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Cold War Propaganda
Transcript of Cold War Propaganda
The United States (Anti Communist)
By Ryan Sheehy and Sudarshan Thirumalai
The Soviet Union (Communist)
Cold War propaganda permeated the life of Soviets and Americans alike.
Both countries tried to express their superiority over the other
Propaganda showed itself through posters, movies, music, TV shows, literature, art, sports, and education
Civil defense from a nuclear strike was also a focus for both countries.
Hixson, Walter L. Parting the Curtain: Propaganda, Culture, and the Cold War, 1945-61. Basingstoke: Macmillan, 1997. Print.
Depicts the USA and USSR, side-by-side, as identical Superman characters
It implies that each nation is simply a mirror image of the other and that both are equally harmful and destructive
Superman is a masculine and ridiculous figure, thus depicting the Cold War itself
By Roman Cieslewicz
Jo-Jo The Dove
Made by the French anti-communist group, Paix et Liberté
Mocks Stalin’s promotion of peaceful values
Stalin is depicted as a peace protestor with sinister motives
holding a “Peace” sign in one hand and a weapon in the other
America Under Communism
This poster shows communism burning up the american flag
The Soviets are seen attacking the American people
Apocalyptic in nature
This piece shows the horror of a Soviet dominated America
The explosions and buildings being destroyed in the distance further emphasizes the need to stop the Soviets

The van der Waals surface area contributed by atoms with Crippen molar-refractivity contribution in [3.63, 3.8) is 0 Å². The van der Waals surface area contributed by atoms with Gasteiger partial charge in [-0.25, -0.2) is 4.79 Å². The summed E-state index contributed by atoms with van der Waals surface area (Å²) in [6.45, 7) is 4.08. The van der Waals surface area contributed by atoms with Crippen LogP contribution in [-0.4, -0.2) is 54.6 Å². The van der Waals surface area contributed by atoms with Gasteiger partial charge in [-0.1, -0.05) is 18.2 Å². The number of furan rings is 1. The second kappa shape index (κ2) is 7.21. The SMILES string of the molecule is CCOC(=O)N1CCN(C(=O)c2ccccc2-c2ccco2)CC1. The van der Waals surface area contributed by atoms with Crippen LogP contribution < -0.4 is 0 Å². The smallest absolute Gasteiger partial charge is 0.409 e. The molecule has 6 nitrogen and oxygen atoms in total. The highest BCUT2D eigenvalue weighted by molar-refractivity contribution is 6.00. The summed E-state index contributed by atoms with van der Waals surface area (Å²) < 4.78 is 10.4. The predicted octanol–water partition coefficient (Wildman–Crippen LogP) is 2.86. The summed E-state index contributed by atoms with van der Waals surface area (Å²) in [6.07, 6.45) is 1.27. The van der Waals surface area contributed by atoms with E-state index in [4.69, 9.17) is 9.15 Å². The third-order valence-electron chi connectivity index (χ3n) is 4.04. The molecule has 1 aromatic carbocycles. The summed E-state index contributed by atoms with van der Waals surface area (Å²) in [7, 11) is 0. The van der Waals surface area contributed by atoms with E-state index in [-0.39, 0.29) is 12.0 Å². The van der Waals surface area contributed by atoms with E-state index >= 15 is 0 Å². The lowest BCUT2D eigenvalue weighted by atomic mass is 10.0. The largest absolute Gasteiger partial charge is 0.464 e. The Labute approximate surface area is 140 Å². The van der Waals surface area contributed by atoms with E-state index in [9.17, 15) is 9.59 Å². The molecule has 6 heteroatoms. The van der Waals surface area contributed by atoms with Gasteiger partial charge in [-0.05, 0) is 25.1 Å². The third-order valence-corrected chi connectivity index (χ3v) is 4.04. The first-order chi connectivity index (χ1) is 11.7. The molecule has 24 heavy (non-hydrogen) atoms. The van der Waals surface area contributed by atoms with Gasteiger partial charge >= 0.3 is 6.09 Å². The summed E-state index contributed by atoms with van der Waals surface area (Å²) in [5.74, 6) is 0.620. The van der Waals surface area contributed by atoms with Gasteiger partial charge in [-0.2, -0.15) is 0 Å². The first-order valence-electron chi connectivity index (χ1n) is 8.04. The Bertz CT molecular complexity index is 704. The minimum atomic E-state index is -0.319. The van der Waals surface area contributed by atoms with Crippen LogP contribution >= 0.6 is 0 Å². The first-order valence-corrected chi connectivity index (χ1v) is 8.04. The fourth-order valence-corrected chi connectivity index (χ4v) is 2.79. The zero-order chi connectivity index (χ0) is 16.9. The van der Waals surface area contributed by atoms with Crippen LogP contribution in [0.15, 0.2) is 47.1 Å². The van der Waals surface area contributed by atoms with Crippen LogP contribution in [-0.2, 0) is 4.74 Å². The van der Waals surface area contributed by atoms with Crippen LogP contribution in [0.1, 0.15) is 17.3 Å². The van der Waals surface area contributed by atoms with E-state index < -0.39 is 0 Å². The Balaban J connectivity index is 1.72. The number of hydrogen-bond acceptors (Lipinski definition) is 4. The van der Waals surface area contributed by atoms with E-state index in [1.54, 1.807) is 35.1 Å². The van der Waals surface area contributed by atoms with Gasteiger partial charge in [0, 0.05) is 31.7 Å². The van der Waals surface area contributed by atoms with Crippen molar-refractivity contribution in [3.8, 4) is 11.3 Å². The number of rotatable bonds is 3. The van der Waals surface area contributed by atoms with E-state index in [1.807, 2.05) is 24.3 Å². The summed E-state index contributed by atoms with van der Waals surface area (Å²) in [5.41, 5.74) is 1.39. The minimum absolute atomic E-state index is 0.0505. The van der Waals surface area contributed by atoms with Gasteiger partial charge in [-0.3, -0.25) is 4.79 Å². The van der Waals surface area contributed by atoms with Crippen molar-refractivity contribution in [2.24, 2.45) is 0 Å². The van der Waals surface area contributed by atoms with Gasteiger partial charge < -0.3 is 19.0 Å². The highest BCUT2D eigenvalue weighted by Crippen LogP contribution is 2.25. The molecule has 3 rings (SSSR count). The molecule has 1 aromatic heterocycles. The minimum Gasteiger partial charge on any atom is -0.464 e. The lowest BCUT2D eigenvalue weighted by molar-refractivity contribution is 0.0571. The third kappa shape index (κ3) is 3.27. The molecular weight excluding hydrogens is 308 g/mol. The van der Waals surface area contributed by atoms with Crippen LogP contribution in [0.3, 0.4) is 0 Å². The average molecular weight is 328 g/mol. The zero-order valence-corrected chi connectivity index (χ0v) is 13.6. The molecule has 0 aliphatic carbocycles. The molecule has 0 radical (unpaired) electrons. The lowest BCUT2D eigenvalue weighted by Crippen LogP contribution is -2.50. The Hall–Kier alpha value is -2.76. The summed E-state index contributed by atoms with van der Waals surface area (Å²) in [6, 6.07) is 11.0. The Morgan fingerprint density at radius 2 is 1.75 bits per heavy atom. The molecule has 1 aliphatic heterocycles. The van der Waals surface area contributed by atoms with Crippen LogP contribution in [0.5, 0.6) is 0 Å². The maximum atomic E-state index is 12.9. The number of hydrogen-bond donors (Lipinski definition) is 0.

The Red Iceberg
Rocky IV was a movie about a hard working American defeating a Soviet cheat
At the end of the movie, even the soviets admit that the American is better, and cheer him on
Duck and Cover
The loudspeaker says that “Soviet Union offers to stop nuclear weapon tests”.
Uncle Sam, which represents the US, is sitting in a ring of nuclear detonation switches trying to set off as many as he can.
The ladder says "Nato."
It shows the US stockpiling missiles.
The dollar signs on the missiles show how evil capitalism is.
This is the Black Sea and Uncle Sam is looking through a spyglass on USSR with a sign “Provocation” on it.
He is standing on US warships.
Uncle Sam was widely used to represent USA in soviet propaganda.
To Fly Higher Than All, Farther Than All, Faster Than All [D. Pjatkin, 1954]
Published one year after Stalin’s death, this poster reinforces the message that Soviet research and development of weapons and machinery is ongoing.
The Soviets are trying to display their military and building supremacy compared to the rest of the world.
If You Want To Be Like Me- Just Train! [V. Koretskiy, 1951]
The Soviets wanted a strong, beautiful people to show their supremacy.
The Soviet Union also wanted strong citizens who could work for the benefit of the Motherland.
This photograph depicts an evil Uncle Sam.
It also depicts a hardworking Russian, which shows the value that the Soviets put on working for the Motherland.
Same Year Different Weather [Unknown, Year Unknown]
The black thermometer shows the “American Industry Rate” is well below the “Soviet Industry Rate”, which is displayed on the red thermometer.
Dark clouds loom over the USA, and the USSR bathes in glorious sunshine, which shows the trouble in the American capitalist economy and the strength of the soviet communist economy.
People and the Party Are Undivided [M. V. Luk'janov and V.S. Karakashev, 1978]
In this poster, banners carried by marching Soviet citizens create a somewhat subtle image of Lenin’s face.
The caption reads “People and the party are undivided.”
A Mighty Sports Power [B. Reshetnikov, 1962]
By 1962, sporting events such as the Olympic Games had become hotly contested between the Soviet Union and the USA.
Each country was desperate to win in order to demonstrate their power and dominance over the other.
In the 1956 and 1960 Olympic Games, the Soviet Union was victorious.
The character in this poster has been painted to resemble an Olympic torch, with gold medals in the background.